America is right, the UK’s North Sea tax regime needs reforming

The Americans claim that North Sea tax system is inhibiting investment. Nick Bramhall, CC BY-SA

The UK North Sea is attracting attention once again after being overshadowed by the shale debate for quite some time. Most recently this has been thanks to the UK government’s announcement this week of a formal consultation to review the offshore petroleum tax regime.

This followed comments last week by the US Energy Information Administration (EIA) about the UK petroleum fiscal regime making the North Sea unattractive for exploration and production. The EIA said the current fiscal regime has contributed to a sharp decline in oil production and has made the country less competitive. This argument is echoed by the industry association for upstream companies, Oil & Gas UK, which states that investors are increasingly looking to invest elsewhere.

What investors think…

From an investment perspective, a combination of commercial and non-commercial factors come into play when assessing the competitiveness of an oil and gas province. This would include things like geology, the oil price and drilling costs, all of which are beyond the host government’s control, so it is hard to single out the tax regime and directly link it to investment figures. Nonetheless, no one could argue that the fiscal situation will play a big part in companies deciding where and how much to invest.

The oil and gas industry is the most highly taxed business in the UK. Fields developed since March 1993 are taxed at 62%, which comprises a corporation tax of 30% (compared to 21% for all other industries) and a supplementary charge of 32%. Fields developed before 1993 are also subject to a petroleum revenue tax (PRT) at 50%, which brings their overall marginal tax rate to 81%. The reason for rates that are much higher than other sectors is because of the special features of the industry, mainly the potential for extraordinary profits.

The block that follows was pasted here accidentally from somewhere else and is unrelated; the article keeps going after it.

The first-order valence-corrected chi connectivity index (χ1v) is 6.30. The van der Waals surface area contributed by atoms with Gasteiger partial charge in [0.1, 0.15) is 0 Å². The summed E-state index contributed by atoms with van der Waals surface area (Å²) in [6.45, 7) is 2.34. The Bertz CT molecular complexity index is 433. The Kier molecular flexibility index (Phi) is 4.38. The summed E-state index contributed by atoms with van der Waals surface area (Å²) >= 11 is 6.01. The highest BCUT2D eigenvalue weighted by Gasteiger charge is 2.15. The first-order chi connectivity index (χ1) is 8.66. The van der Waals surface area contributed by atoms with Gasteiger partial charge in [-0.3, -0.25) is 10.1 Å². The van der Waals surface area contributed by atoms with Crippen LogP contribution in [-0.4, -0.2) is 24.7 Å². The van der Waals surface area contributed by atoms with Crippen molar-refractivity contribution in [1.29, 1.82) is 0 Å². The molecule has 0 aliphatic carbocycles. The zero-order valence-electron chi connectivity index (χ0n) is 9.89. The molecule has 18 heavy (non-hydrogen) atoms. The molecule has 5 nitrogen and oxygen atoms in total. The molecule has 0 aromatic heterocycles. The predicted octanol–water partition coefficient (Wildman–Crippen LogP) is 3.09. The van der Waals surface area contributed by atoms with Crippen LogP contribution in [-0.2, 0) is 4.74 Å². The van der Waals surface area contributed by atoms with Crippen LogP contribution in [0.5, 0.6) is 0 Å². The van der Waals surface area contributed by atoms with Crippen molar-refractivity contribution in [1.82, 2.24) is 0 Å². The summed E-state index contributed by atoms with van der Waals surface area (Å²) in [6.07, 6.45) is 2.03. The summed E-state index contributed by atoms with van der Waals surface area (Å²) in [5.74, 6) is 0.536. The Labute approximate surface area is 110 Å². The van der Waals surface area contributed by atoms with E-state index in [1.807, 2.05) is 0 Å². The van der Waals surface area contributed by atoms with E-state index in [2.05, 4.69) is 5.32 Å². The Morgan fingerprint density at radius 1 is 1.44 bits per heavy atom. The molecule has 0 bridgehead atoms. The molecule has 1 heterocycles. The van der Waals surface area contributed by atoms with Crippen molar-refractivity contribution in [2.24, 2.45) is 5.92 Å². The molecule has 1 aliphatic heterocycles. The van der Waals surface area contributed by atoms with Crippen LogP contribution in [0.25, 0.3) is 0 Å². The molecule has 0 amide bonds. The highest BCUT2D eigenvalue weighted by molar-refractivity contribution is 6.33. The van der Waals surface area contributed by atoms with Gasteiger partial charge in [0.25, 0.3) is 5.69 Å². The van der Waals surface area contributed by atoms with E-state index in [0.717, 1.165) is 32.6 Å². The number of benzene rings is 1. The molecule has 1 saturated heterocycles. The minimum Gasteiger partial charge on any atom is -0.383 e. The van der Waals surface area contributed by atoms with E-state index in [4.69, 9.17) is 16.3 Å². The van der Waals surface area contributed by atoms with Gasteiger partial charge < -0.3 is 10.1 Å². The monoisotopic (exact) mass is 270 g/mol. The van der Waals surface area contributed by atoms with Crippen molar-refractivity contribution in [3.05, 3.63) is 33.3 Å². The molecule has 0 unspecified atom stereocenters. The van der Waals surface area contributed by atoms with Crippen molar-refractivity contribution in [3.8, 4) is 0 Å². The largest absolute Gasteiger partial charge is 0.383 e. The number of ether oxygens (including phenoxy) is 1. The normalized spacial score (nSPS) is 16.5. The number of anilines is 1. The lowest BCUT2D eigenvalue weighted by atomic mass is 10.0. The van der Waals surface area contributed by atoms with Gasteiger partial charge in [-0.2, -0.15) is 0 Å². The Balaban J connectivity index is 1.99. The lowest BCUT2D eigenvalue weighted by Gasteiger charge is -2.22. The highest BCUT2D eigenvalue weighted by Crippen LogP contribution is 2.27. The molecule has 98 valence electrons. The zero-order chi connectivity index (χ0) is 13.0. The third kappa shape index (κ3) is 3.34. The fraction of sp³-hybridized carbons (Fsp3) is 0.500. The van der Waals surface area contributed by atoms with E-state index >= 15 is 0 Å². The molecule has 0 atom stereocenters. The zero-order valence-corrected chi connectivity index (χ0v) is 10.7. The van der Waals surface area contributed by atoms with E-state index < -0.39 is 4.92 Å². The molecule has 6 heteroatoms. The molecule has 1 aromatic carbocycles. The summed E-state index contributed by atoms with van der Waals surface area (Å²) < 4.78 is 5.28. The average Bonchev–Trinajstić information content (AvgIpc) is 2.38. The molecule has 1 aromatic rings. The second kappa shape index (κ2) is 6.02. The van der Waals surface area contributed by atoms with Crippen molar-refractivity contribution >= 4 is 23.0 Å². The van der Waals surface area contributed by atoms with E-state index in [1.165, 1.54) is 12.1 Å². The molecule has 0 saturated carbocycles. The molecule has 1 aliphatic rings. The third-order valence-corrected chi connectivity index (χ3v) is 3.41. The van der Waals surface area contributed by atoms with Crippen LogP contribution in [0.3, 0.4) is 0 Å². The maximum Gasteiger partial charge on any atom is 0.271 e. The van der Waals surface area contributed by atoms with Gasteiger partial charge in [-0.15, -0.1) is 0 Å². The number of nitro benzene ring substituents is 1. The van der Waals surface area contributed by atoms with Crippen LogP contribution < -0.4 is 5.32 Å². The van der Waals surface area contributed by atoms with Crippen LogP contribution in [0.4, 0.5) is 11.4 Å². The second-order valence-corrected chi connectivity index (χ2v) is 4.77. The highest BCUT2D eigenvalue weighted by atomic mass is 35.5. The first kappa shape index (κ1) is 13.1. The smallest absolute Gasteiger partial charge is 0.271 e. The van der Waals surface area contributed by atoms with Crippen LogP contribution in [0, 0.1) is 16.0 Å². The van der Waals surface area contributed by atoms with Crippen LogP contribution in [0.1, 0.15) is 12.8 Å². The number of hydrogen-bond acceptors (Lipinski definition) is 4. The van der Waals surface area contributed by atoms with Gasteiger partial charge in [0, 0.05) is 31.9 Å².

This disparity between the taxes on petroleum and on other sectors is not unusual. Across the OECD, all sectors in the economy with the exception of oil and gas are subject to an average income tax rate of 24%, down from 33% in 2000. In the oil and gas sector, the average government take –- meaning the share of revenues that accrues to the government over the life of a project – varies between 65% and 85%. In this regard, the UK is not much different.

And while the overall government take is important, the impact of tax instruments on cost recovery is also relevant. The UK petroleum fiscal regime has has the most generous depreciation system in the world, for example. Instead of depreciating investment over a number of years in the usual accounting style, the UK permits a 100% write-off in the first year. This has major implications for the length of time it takes for companies to get their investments back, which boosts the attractiveness of the UK regime. Not surprisingly perhaps, other governments are not comfortable with the policy.

Rather more Mexican than Angolan